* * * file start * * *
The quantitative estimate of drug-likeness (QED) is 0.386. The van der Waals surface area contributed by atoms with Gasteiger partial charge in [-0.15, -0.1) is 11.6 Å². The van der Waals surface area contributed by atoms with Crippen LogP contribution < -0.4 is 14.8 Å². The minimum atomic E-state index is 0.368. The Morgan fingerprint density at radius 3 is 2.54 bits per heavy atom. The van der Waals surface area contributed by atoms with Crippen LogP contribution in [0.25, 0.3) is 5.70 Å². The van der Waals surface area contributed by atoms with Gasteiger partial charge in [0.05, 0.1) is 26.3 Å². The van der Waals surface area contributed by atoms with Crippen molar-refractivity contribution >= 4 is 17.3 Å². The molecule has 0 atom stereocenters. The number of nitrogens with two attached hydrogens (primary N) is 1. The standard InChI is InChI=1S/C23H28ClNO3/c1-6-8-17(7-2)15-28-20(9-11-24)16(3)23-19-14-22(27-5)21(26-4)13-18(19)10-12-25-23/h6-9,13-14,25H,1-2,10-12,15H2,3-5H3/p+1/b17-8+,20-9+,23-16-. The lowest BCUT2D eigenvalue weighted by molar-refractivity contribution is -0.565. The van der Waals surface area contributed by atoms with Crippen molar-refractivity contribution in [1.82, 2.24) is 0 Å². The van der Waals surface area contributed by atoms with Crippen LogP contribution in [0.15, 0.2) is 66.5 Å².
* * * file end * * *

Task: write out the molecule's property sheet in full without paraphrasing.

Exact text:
The quantitative estimate of drug-likeness (QED) is 0.386. The van der Waals surface area contributed by atoms with Gasteiger partial charge in [-0.15, -0.1) is 11.6 Å². The van der Waals surface area contributed by atoms with Crippen LogP contribution < -0.4 is 14.8 Å². The minimum atomic E-state index is 0.368. The Morgan fingerprint density at radius 3 is 2.54 bits per heavy atom. The van der Waals surface area contributed by atoms with Crippen LogP contribution in [0.25, 0.3) is 5.70 Å². The van der Waals surface area contributed by atoms with Gasteiger partial charge in [0.05, 0.1) is 26.3 Å². The van der Waals surface area contributed by atoms with Crippen molar-refractivity contribution >= 4 is 17.3 Å². The molecule has 0 atom stereocenters. The number of nitrogens with two attached hydrogens (primary N) is 1. The standard InChI is InChI=1S/C23H28ClNO3/c1-6-8-17(7-2)15-28-20(9-11-24)16(3)23-19-14-22(27-5)21(26-4)13-18(19)10-12-25-23/h6-9,13-14,25H,1-2,10-12,15H2,3-5H3/p+1/b17-8+,20-9+,23-16-. The lowest BCUT2D eigenvalue weighted by molar-refractivity contribution is -0.565. The van der Waals surface area contributed by atoms with Crippen molar-refractivity contribution in [1.82, 2.24) is 0 Å². The van der Waals surface area contributed by atoms with Crippen LogP contribution in [0.15, 0.2) is 66.5 Å².